Resilience Stories

She purchased and enlarged her father’s New Jersey restaurant after he was deported.

The monotony of life was easily forgotten as the morning went on: wake up, shower, coffee, commute to work, rinse, repeat. On Feb. 27, 2012, this was Lizeth Morales’ first hour or so of daylight.

Morales, 29, was the personification of the American Dream, having immigrated to the United States from Peru as a kid.

She was a college graduate, a homeowner in Garfield, New Jersey, and worked for Blinds To Go as a sales and development manager.

She had just ended a call with work when she heard the sirens of an undercover police car three streets away and pulled over.

Her initial thought was that the cop had seen her on the phone. Another undercover vehicle pulled up after she exchanged her license and registration. All this for a cellphone ticket, Morales reasoned.

Morales was taken into custody by Immigration and Customs Enforcement (ICE) officers within minutes, and they asked where her father was. When he went through the door in handcuffs at the correctional center in Newark, New Jersey, she fell into tears.

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Three months later, her father was deported to Peru.

Morales was released after 17 days, thanks to the DACA (Deferred Action for Childhood Arrivals) policy and a green card petition filed by her mother, who obtained legal status in the United States in 2004 after marrying a U.S. citizen.

“When I was in detention, I had a lot of time to think, and I realized I’d accomplished so much in a nation where I didn’t have legal status,” Morales said. “Education and experience are two things that no one can take away from you. I had both excellent leadership skills and the ability to succeed in any situation.

“If there was ever a time when I was prouder to be an American and thankful for this country in my own way, it was at that moment,” she adds. “Instead of seeing my experiences as a curse, I began to consider them as a privilege.” To feel that way, you sometimes have to reach rock bottom.”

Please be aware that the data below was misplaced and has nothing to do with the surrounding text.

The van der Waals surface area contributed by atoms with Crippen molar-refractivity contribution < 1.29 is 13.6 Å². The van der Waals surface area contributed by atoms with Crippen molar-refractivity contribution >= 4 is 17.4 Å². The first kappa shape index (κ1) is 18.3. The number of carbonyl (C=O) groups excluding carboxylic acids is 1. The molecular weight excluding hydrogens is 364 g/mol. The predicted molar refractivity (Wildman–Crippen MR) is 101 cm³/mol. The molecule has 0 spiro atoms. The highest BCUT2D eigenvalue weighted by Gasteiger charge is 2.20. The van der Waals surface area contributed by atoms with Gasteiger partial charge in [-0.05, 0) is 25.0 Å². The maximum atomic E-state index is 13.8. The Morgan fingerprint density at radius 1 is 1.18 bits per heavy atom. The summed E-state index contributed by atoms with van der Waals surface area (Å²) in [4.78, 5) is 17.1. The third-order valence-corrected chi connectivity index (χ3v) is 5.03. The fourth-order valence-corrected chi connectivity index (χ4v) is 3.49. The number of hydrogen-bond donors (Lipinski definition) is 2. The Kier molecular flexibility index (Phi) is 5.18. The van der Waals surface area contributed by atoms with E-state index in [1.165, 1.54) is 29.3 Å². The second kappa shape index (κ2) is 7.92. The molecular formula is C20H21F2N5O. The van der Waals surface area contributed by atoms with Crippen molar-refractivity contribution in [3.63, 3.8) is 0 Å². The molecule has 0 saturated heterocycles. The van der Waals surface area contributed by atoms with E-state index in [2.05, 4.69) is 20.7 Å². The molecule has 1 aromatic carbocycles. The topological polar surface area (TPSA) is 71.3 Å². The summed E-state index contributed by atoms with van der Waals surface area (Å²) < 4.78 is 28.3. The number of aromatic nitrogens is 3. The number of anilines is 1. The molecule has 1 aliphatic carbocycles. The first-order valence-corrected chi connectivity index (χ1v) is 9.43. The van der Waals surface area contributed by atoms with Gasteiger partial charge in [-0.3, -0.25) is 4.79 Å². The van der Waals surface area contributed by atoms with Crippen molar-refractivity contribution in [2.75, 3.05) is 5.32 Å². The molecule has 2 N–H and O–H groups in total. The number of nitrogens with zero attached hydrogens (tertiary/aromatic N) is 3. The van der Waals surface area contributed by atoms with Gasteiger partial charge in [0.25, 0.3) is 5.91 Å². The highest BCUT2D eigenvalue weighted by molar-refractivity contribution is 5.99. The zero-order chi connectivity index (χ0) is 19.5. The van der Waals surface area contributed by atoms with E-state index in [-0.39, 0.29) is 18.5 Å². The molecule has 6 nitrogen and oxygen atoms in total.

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Morales, more determined than ever to succeed, chose the “only” alternative, as she put it.

She quit her job, took out every penny from her 401(k), and bought El Gordo, her father’s Peruvian restaurant. She bought a second store from her mother in 2012 and has subsequently opened a third in New Jersey, giving her three total.

Morales says, “My ambition is to develop a nationwide chain.” “Nothing in this country compares to what we have to give.” Take a look at how popular Mexican, Asian, and Italian restaurants are. The time has arrived for a Peruvian conglomerate, and we are that conglomerate.

Morales is a hands-on entrepreneur who visits each of her restaurants every day to assist the workers and meet with the cooks in order to assure the restaurant’s success.

Her work ethic, like so many others, originates from what she saw firsthand from her parents, who both worked 15-hour days at local restaurants and in housekeeping.

Her father informed her just before the start of her freshman year at William Paterson University, where she was studying psychology, that the family had been handed deportation orders.

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This came as a shock to Morales. She had no idea what she or her parents’ position was as a child.

She admits, “I was really naive at the time.” “I reasoned that this wouldn’t happen to individuals like my father or myself, people who had worked hard in the United States, paid taxes, owned a business, and excelled in school.” My parents told me not to worry, not to modify my ambitions, and to work hard to achieve success. So that’s what I did.”

Morales earned her green card in 2017 after years of lawyers, hearings, and paperwork. Rather than celebrating, she worked until far past midnight before collapsing. She will be able to complete her journey and apply to become a citizen of the United States in May 2022.

During the pandemic, her restaurants were able to survive because of her dedication. Each shop remained open during the ordeal, giving and delivering over 1,000 meals to frontline employees.

“It’s a rewarding, triumphant, and humbling experience to celebrate our original location’s 25th anniversary this year,” she says. “It’s critical for me to take this in first when people ask me what’s next. My mother and I have put in a lot of effort to get our company to where it is now. “Right now, I believe our brand potential is threefold, which makes El Gordo’s future even more intriguing.”

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